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Interview With Gov. Jay Inslee; Were Landslide Warnings Ignored?; Hunting For A Moving Target

Aired March 26, 2014 - 16:30   ET


JIM SCIUTTO, CNN HOST: Yes, it's not just money; they're asking for information. You look at the pictures and you hear their stories and it really personalizes it. You see it's certainly not just numbers, those 239 people. Thanks very much to Laurie Segall.

Coming up, millions of pieces make up a Boeing 777, and one holds the most clues of what happened to Flight 370. Next, an up-close look at the cockpit voice recorder.

Plus, did Malaysia Airlines follow proper procedures when storing the black box batteries before the plane took off? My next guest says no, and it could have a serious effect on the search today.


SCIUTTO: Welcome back to THE LEAD. And continuing our World Lead, there is one critical piece of equipment on this missing plane that could hold the key to solving this whole mystery. It's the so-called black box, also known as the cockpit voice recorder.

Our Victor Blackwell is live from Fort Lauderdale with a close-up look at one actual reporter from an actual Boeing 777 like the one that disappeared. Victor, looking at that equipment up close, what are you learning there?

VICTOR BLACKWELL, CNN CORRESPONDENT: Well, we're learning that it is most important that this is found in the next few days because once that battery dies, once the beacon dies, it's going to become more difficult to find it. And this flight data recorder that we saw, and the cockpit voice recorder especially, came from a Malaysia Airlines Boeing 777.

We're told this is part of the landing gear that was pulled from a Malaysia Airlines Boeing 777. The man who runs this company, this warehouse, says he knows the plane and the parts and the company well, and he says obviously it's time for some things to change.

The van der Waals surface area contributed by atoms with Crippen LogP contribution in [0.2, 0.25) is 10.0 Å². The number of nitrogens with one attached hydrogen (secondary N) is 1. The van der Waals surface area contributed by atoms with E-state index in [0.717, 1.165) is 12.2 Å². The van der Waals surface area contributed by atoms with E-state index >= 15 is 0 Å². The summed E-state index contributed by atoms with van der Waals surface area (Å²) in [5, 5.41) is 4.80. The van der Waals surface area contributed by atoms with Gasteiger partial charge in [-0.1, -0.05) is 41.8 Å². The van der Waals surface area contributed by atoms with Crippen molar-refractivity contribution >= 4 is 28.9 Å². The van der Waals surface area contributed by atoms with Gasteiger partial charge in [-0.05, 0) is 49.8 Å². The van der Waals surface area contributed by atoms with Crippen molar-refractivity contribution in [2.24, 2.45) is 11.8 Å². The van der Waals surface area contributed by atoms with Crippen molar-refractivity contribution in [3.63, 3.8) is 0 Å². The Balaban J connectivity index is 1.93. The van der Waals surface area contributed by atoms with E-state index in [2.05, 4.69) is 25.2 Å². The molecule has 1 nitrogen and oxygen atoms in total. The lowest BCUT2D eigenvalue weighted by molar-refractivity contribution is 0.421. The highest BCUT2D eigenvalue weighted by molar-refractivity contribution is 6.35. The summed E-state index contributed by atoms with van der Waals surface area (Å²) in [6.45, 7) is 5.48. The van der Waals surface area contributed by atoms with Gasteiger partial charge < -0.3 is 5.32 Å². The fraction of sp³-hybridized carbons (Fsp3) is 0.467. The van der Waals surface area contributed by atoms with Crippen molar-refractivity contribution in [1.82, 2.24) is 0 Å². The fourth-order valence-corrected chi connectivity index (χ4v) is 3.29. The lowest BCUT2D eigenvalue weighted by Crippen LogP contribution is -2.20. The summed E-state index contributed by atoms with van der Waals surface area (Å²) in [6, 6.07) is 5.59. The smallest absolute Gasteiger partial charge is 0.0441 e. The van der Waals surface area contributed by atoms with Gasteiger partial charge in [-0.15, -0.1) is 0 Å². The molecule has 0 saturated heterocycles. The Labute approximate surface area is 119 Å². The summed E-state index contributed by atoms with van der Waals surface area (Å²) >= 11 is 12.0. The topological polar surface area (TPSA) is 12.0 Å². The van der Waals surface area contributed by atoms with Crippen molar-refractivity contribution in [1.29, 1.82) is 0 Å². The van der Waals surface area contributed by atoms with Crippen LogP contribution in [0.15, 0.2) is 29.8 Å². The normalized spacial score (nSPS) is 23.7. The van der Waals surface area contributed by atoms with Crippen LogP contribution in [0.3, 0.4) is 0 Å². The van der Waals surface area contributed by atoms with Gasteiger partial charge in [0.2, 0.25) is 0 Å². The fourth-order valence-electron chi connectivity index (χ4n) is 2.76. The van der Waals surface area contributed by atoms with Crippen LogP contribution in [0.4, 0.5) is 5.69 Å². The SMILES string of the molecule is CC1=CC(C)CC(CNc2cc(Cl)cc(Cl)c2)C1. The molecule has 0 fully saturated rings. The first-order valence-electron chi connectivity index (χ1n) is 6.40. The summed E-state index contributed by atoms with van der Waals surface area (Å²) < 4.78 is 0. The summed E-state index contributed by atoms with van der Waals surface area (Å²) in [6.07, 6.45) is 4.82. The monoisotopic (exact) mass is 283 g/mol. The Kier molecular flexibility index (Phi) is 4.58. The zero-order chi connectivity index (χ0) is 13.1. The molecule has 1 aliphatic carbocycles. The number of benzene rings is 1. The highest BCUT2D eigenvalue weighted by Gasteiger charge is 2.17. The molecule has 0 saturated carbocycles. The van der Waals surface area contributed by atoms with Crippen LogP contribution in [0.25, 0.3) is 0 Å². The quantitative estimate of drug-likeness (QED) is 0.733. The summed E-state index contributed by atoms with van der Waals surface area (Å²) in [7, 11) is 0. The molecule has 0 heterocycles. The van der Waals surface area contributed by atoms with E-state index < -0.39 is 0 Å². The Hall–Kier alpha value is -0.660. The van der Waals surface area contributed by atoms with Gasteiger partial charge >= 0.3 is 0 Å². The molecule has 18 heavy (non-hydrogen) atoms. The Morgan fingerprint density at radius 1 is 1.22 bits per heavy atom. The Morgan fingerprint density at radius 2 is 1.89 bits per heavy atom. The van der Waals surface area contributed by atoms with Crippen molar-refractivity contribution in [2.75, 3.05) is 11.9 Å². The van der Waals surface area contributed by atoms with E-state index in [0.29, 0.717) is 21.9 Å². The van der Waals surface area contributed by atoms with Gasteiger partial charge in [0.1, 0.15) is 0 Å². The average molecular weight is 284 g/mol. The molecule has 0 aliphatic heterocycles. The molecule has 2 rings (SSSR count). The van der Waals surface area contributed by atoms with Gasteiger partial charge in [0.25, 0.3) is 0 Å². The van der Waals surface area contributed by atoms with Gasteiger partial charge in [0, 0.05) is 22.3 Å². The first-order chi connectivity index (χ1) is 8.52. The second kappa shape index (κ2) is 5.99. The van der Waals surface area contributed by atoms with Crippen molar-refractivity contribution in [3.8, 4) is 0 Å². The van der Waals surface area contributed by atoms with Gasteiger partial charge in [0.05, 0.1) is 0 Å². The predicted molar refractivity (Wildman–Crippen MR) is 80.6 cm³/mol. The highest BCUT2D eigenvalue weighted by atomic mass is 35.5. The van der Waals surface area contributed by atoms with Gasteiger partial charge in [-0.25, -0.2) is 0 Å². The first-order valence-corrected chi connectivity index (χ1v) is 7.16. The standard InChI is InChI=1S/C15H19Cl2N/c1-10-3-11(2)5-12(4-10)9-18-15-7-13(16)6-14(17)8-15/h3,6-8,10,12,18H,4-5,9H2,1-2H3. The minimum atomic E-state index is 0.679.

BLACKWELL: Search crews spent another day scouring the southern Indian Ocean for the so-called black boxes of Malaysia Airlines Flight 370. The cockpit voice recorder and the flight data recorder. They're parts Abdul Mulberry knows very well.

ABDUL MULBERRY, CEO, GA TELESIS:Measuring 88 parameters, which is the most ever.

BLACKWELL: He's the CEO of GA Telesis in Ft. Lauderdale. His company buys commercial planes, then refurbishes and sells the parts. Right now, they're pull apart this Boeing 777 flown by Malaysia Airlines, the same make and model as Flight 370. This cockpit recorder is identical to the one that could tell investigators why and how MH-370 disappeared.

MULBERRY: They consist of three parts. You've got the element which records and the power unit in the back.

BLACKWELL: And the underwater beacon.

MULBERRY: There is a sensor on the sides here that are activated by water. And once those are activated, they will send out a ping signal that will be picked up by tracking devices that will look for these specific pings.

BLACKWELL: In just a week-and-a-half, that ping will likely go silent.

BLACKWELL: According to the new FAA regulations, anyone after February who makes one of these has to increase the battery life from 30 days to 90 days. What's the impact on airlines?

MULBERRY: It won't be much. The cost of a battery may be a few thousand dollars, but in the overall sense of what it means to a search party looking for it, it makes all the difference in the world.

BLACKWELL: Beyond the parts of the black boxes, Mulberry suggests it's time to fundamentally rethink the system.

Maybe during the flight transmit via satellite or radio transmission, just a basic information about the flight and to store it somewhere on land.

MULBERRY: I think it definitely should happen. I think the challenge is who does it, who pays for it, and where is all that data stored. The world would have to get together and come up with something that would allow them to constantly track every movement of an aircraft.

BLACKWELL: Until the black boxes are modernized to send information, the search crews will be forced to hunt for those black boxes first.


BLACKWELL: And, Jim, I asked Mulberry when you get Malaysia Airlines jets, are they poorly maintained? And he said there are some airlines around the globe that do not take as good care as other airlines, but Malaysia Airlines is not one of them. He says not only are they adamant about their maintenance, they overdo it. Jim?

SCIUTTO: Victor Blackwell, thanks very much.

Nineteen full days have ticked by, but time is still very much of the essence because these black boxes come with an expiration date, about 30 days of battery life. My next guest says the specific batteries on this missing plane might already be out of power.